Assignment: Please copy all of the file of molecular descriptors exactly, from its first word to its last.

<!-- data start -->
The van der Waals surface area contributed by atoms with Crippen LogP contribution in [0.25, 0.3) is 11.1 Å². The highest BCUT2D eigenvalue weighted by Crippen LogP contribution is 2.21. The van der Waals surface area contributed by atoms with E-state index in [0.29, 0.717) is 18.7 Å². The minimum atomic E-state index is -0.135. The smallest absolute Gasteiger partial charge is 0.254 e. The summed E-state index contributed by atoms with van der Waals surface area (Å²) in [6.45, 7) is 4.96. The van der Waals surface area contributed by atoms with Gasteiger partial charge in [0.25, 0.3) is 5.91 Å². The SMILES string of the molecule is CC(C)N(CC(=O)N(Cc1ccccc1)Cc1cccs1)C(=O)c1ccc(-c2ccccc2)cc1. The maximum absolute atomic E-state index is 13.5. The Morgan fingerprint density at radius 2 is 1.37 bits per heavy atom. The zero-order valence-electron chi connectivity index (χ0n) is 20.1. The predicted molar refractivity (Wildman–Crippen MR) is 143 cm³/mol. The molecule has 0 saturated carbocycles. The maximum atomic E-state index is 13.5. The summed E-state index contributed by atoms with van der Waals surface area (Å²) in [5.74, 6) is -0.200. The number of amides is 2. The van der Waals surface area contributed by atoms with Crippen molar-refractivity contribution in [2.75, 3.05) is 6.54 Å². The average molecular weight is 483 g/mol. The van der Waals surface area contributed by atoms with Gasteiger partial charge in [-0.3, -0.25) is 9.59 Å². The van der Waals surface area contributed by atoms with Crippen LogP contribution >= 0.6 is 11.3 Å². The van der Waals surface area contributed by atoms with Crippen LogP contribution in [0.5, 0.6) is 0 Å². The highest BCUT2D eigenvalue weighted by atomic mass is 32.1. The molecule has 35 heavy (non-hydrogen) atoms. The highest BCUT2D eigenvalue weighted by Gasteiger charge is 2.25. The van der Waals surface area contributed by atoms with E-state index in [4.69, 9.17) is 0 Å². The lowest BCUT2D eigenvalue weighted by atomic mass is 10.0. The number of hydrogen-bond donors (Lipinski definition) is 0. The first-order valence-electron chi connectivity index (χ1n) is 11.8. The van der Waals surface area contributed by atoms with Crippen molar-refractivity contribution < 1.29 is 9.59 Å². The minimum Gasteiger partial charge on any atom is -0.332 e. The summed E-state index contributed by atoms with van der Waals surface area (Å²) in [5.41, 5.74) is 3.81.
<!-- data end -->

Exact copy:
The van der Waals surface area contributed by atoms with Crippen LogP contribution in [0.25, 0.3) is 11.1 Å². The highest BCUT2D eigenvalue weighted by Crippen LogP contribution is 2.21. The van der Waals surface area contributed by atoms with E-state index in [0.29, 0.717) is 18.7 Å². The minimum atomic E-state index is -0.135. The smallest absolute Gasteiger partial charge is 0.254 e. The summed E-state index contributed by atoms with van der Waals surface area (Å²) in [6.45, 7) is 4.96. The van der Waals surface area contributed by atoms with Gasteiger partial charge in [0.25, 0.3) is 5.91 Å². The SMILES string of the molecule is CC(C)N(CC(=O)N(Cc1ccccc1)Cc1cccs1)C(=O)c1ccc(-c2ccccc2)cc1. The maximum absolute atomic E-state index is 13.5. The Morgan fingerprint density at radius 2 is 1.37 bits per heavy atom. The zero-order valence-electron chi connectivity index (χ0n) is 20.1. The predicted molar refractivity (Wildman–Crippen MR) is 143 cm³/mol. The molecule has 0 saturated carbocycles. The maximum atomic E-state index is 13.5. The summed E-state index contributed by atoms with van der Waals surface area (Å²) in [5.74, 6) is -0.200. The number of amides is 2. The van der Waals surface area contributed by atoms with Crippen molar-refractivity contribution in [2.75, 3.05) is 6.54 Å². The average molecular weight is 483 g/mol. The van der Waals surface area contributed by atoms with Gasteiger partial charge in [-0.3, -0.25) is 9.59 Å². The van der Waals surface area contributed by atoms with Crippen LogP contribution >= 0.6 is 11.3 Å². The van der Waals surface area contributed by atoms with Crippen LogP contribution in [0.5, 0.6) is 0 Å². The highest BCUT2D eigenvalue weighted by atomic mass is 32.1. The molecule has 35 heavy (non-hydrogen) atoms. The highest BCUT2D eigenvalue weighted by Gasteiger charge is 2.25. The van der Waals surface area contributed by atoms with E-state index in [4.69, 9.17) is 0 Å². The lowest BCUT2D eigenvalue weighted by atomic mass is 10.0. The number of hydrogen-bond donors (Lipinski definition) is 0. The first-order valence-electron chi connectivity index (χ1n) is 11.8. The van der Waals surface area contributed by atoms with Crippen molar-refractivity contribution < 1.29 is 9.59 Å². The minimum Gasteiger partial charge on any atom is -0.332 e. The summed E-state index contributed by atoms with van der Waals surface area (Å²) in [5.41, 5.74) is 3.81.